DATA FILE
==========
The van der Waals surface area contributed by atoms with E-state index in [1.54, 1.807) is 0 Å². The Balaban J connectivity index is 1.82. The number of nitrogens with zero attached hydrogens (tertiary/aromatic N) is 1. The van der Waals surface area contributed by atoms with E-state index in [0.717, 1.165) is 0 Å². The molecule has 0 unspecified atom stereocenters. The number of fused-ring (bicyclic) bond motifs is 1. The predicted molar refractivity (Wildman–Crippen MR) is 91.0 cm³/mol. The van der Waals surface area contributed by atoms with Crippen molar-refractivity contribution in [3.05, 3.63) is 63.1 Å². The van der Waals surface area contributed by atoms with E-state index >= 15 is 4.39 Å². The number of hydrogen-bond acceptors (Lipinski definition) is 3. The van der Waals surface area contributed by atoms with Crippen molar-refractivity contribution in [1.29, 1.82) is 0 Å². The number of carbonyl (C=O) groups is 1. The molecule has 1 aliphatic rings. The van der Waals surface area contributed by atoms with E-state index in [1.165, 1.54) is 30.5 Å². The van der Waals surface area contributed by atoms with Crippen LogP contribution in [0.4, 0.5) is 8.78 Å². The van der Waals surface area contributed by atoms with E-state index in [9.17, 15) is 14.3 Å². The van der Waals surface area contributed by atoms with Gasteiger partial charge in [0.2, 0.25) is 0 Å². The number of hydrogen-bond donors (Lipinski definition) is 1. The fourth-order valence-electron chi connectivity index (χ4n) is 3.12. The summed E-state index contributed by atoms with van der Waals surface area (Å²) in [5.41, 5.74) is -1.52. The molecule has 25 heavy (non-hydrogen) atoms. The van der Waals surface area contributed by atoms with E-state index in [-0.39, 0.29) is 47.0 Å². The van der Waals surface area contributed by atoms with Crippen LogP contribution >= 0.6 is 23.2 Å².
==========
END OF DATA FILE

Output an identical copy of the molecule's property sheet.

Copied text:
The van der Waals surface area contributed by atoms with E-state index in [1.54, 1.807) is 0 Å². The Balaban J connectivity index is 1.82. The number of nitrogens with zero attached hydrogens (tertiary/aromatic N) is 1. The van der Waals surface area contributed by atoms with E-state index in [0.717, 1.165) is 0 Å². The molecule has 0 unspecified atom stereocenters. The number of fused-ring (bicyclic) bond motifs is 1. The predicted molar refractivity (Wildman–Crippen MR) is 91.0 cm³/mol. The van der Waals surface area contributed by atoms with Crippen molar-refractivity contribution in [3.05, 3.63) is 63.1 Å². The van der Waals surface area contributed by atoms with E-state index >= 15 is 4.39 Å². The number of hydrogen-bond acceptors (Lipinski definition) is 3. The van der Waals surface area contributed by atoms with Crippen molar-refractivity contribution in [1.29, 1.82) is 0 Å². The number of carbonyl (C=O) groups is 1. The molecule has 1 aliphatic rings. The van der Waals surface area contributed by atoms with E-state index in [1.165, 1.54) is 30.5 Å². The van der Waals surface area contributed by atoms with Crippen LogP contribution in [0.4, 0.5) is 8.78 Å². The van der Waals surface area contributed by atoms with E-state index in [9.17, 15) is 14.3 Å². The van der Waals surface area contributed by atoms with Gasteiger partial charge in [0.2, 0.25) is 0 Å². The number of hydrogen-bond donors (Lipinski definition) is 1. The fourth-order valence-electron chi connectivity index (χ4n) is 3.12. The summed E-state index contributed by atoms with van der Waals surface area (Å²) in [5.41, 5.74) is -1.52. The molecule has 25 heavy (non-hydrogen) atoms. The van der Waals surface area contributed by atoms with E-state index in [-0.39, 0.29) is 47.0 Å². The van der Waals surface area contributed by atoms with Crippen LogP contribution >= 0.6 is 23.2 Å².